Practice and Cultures of Mathematics

Questioning the Concepts of Culture, Diversity and Comparison in the History and Philosophy of Science
Paris, France
11 July 2015

Position Statements of Panelists

Karine Chemla, Université Paris 7/CNRS (France): I begin by outlining some ways in which in the past historians of science have discussed "cultural diversity" and which part this has played in their practice of historiography of science. Emphasis placed on cultural diversity, I suggest, has often been correlated with an emphasis on features distinguishing between different social groups in a given society. Finally, I will outline how diversity of scientific practice could be useful in HPS in the present day.

Irfan Habib, National University of Educational Planning and Administration (India): During the past few decades historians and philosophers of science have seriously engaged with the Eurocentric nature of modern science. Needhamian historiographical intervention is one major attempt to see science as culturally diverse and not exclusively European . However there is a vibrant scholarship within Islamic tradition which questions Eurocentrism with their alternative essentialism. I will try to question this through the writings of two major Indian scholars of the twentieth century.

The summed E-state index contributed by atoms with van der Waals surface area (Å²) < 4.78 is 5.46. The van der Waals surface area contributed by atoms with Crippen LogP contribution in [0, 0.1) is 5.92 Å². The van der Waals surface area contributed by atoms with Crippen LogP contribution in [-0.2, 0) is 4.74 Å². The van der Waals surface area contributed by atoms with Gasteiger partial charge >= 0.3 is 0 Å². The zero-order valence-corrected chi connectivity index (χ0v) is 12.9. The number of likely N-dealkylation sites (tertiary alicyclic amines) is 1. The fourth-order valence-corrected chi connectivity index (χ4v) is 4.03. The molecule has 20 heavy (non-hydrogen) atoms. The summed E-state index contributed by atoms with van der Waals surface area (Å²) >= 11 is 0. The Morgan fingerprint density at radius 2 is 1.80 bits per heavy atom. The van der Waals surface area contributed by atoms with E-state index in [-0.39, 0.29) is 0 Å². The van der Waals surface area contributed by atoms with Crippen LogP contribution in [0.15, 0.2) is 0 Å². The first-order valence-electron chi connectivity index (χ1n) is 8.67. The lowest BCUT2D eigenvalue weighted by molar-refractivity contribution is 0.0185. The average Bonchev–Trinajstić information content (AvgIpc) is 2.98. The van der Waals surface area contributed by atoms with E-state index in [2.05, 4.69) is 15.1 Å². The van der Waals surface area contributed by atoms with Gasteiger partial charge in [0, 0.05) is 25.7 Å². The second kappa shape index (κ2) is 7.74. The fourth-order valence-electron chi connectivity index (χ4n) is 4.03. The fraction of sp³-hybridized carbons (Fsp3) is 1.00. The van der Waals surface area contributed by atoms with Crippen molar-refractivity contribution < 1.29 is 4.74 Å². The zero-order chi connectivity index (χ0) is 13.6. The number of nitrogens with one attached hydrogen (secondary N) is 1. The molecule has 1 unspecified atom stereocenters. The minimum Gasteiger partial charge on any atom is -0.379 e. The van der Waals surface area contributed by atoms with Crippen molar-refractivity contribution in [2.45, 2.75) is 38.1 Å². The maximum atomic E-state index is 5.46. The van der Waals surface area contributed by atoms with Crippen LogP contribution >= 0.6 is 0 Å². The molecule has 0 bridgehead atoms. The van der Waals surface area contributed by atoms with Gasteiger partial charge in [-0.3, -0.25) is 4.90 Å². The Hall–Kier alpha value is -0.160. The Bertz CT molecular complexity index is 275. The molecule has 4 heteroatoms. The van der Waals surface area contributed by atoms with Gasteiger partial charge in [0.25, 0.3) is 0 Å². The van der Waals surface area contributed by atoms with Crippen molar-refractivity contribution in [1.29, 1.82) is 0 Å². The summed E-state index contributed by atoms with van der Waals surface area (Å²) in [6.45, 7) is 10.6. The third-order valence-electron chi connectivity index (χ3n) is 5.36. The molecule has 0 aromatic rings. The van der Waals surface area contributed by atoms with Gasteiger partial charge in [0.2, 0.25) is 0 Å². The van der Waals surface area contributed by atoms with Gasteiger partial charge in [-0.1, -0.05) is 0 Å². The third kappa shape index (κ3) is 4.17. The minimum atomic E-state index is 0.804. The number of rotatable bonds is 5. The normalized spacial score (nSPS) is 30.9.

Kenji Ito, The Graduate University for Advanced Studies (Japan): Informants sometimes present their own cultures to researchers from outside as something exotic and essentially different from other cultures. I call this tendency "self-Orientalism." This causes a problem to those who study scientific cultures because their informants might be exaggerating and essentializing  their scientific cultures. This talk will discuss this methodological problem by examining a few examples of self-Orientalism in writings of some Japanese scientists.